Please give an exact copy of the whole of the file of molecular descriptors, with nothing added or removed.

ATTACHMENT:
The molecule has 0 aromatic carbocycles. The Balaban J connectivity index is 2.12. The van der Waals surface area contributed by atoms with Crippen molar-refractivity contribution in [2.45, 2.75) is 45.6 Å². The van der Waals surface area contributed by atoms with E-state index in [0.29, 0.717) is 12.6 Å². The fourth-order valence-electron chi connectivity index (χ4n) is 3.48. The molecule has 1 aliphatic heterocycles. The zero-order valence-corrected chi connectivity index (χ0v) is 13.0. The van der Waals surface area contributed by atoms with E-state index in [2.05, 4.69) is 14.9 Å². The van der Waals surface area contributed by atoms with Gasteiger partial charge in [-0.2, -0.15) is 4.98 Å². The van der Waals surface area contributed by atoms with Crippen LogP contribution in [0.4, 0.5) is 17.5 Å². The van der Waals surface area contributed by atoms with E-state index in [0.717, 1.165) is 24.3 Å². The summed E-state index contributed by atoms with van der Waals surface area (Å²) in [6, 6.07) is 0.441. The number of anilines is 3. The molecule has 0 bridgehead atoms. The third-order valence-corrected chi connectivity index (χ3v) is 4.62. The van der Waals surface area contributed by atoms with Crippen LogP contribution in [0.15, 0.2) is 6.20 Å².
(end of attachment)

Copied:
The molecule has 0 aromatic carbocycles. The Balaban J connectivity index is 2.12. The van der Waals surface area contributed by atoms with Crippen molar-refractivity contribution in [2.45, 2.75) is 45.6 Å². The van der Waals surface area contributed by atoms with E-state index in [0.29, 0.717) is 12.6 Å². The fourth-order valence-electron chi connectivity index (χ4n) is 3.48. The molecule has 1 aliphatic heterocycles. The zero-order valence-corrected chi connectivity index (χ0v) is 13.0. The van der Waals surface area contributed by atoms with E-state index in [2.05, 4.69) is 14.9 Å². The van der Waals surface area contributed by atoms with Gasteiger partial charge in [-0.2, -0.15) is 4.98 Å². The van der Waals surface area contributed by atoms with Crippen LogP contribution in [0.4, 0.5) is 17.5 Å². The van der Waals surface area contributed by atoms with E-state index in [0.717, 1.165) is 24.3 Å². The summed E-state index contributed by atoms with van der Waals surface area (Å²) in [6, 6.07) is 0.441. The number of anilines is 3. The molecule has 0 bridgehead atoms. The third-order valence-corrected chi connectivity index (χ3v) is 4.62. The van der Waals surface area contributed by atoms with Crippen LogP contribution in [0.15, 0.2) is 6.20 Å².